Last Summer in the City by Gianfranco Calligarich, translated by Howard Curtis

Leo Gazzara, the narrator of Gianfranco Calligarich’s scintillating novel Last Summer in the City—an Italian cult classic masterfully translated for the first time into English by the pro Howard Curtis—might be described as a Latin Holden Caulfield all grown up.

In the opening pages, Leo, cynical and despairing, turns 30, which means, of course, that life is over. The book is set in the height of summer in Rome in the early 1970s, and Leo, a writer who skipped the aspiring stage to embrace his inevitable failure, restlessly roams the sun-scorched city in his old Alfa Romeo.

The promotional materials for the novel, in fact, boldly compare Last Summer in the City, first published in 1973, to The Catcher in the Rye and The Great Gatsby. In his rich introduction, author André Aciman (Call Me by Your Name) identifies Leo’s cinematic doppelgängers in Marcello of Fellini’s La Dolce Vita and Jep of Sorrentino’s La Grande Bellezza.

I might throw into the mix Michel from Jean-Luc Godard’s Breathless, Paul from Godard’s Contempt, and Joe from Roman Holiday. The novel is indeed very visual, and it is no surprise that Calligarich, now 74, is a screenwriter too.

Salinger to Sorrentino to Shakespeare

Literary references also abound in this short, eminently readable novel, the belletristic nobility sprinkled across its pages like Hansel and Gretel’s crumbs. The obsessive citing of authors from Proust to Melville, Shakespeare to Chandler, Chekhov to Nabokov, and Homer to Borges is so integral to Leo’s existence that the pretentiousness of their constant utterance quickly becomes endearing.

If what, perhaps, drew the great postwar Italian author Natalia Ginzburg to this novel—she convinced the publishing house Garzanti to buy it after it was universally rejected—were the many Proustian associations (Ginzburg was “in love” with Proust and translated Swann’s Way), for me what delights is Calligarich’s near-perfect channeling of Raymond Chandler’s hard-boiled prose style.

Leo on leaving home: “But it’s always like that, we are what we are not because of the people we’ve met but because of those we’ve left.”

Leo on Rome: “The city was caressing us.”

Leo on love: “Her heels penetrated my heart.”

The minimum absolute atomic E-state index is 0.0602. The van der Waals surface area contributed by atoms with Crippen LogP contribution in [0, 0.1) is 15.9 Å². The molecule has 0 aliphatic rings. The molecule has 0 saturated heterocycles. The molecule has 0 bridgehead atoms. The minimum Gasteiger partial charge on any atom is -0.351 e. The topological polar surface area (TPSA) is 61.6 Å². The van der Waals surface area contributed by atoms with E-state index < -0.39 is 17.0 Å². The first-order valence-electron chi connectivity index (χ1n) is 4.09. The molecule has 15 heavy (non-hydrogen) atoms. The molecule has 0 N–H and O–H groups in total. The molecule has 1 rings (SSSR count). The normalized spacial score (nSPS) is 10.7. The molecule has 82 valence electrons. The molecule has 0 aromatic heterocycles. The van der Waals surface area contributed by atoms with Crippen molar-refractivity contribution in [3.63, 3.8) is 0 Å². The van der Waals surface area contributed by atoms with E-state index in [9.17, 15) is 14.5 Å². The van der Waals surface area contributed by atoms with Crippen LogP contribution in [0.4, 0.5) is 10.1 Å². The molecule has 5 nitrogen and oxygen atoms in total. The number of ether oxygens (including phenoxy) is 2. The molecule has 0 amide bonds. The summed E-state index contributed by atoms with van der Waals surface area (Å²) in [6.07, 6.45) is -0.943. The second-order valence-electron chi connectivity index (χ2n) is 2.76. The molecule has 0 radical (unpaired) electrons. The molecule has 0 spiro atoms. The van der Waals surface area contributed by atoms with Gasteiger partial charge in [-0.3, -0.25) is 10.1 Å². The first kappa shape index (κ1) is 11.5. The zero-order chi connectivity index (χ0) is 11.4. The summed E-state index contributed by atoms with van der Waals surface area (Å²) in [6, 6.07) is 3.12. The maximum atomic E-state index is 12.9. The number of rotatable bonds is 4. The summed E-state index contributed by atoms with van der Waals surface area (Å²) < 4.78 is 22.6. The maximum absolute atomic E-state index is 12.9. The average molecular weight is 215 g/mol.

Leo on his fellow guests at a dinner party: “With their velvet trousers, woolen shirts, and heavy shoes, they made it clear that, yes, of course they knew perfectly well how things were outside, in that world full of rain and sordidness, but they also knew that a glass of Chivas Regal and a pleasant chat with friends would allow them to ignore the multitudes pressing against the walls.”

Leo on his Alfa Romeo: “It was as slow and noisy as a whale, and the birds in the trees fell silent as the car passed, as if a dark cloud had crossed the sky.”

Leo being more Chandler than Chandler in dissecting a woman’s smile: “It was a smile that isolated the person it was addressed to, raising him to heights he would never have suspected he could conquer. A smile like a blow to the head, in which only one thing remained unequivocal. That she didn’t give a damn about you.”

Despite the exquisite chatter surrounding Proust and decadence, Chandler and despair, the reigning voice in this novel is silence—what is not said between a father and a son, between a nation and its history, between the present and the past, between literature and readers. I imagine what actually moved Ginzburg was Calligarich’s extraordinary portrayal of this looming and pervasive muteness, the impressive and enduring denial in postwar Italy of the trauma caused by more than 20 years of Fascist rule.

The novel feels as relevant today as it ever was.

Early in the story, Leo describes his inability to communicate with his father: “He and I never talked.... The war had sent him a long way away without sparing him any of its well-known peculiarities…. In spite of his proud silence, it always seemed as if he was trying to make us forget something, perhaps the fact he’d come home a shattered man.”

Amnesia, a product of enforced silence, is another kind of tyranny, creating in us a generalized paralysis, an inability to move ahead, to see backward or forward. Calligarich embodies this societal affliction in the unique yet wholly familiar character Leo, who, when considering what to do with his life, says: “I decided to wait for something to happen. Like an aristocrat under siege.”

Jenny McPhee is a writer and translator, and the director of the Center for Applied Liberal Arts at New York University’s School of Professional Studies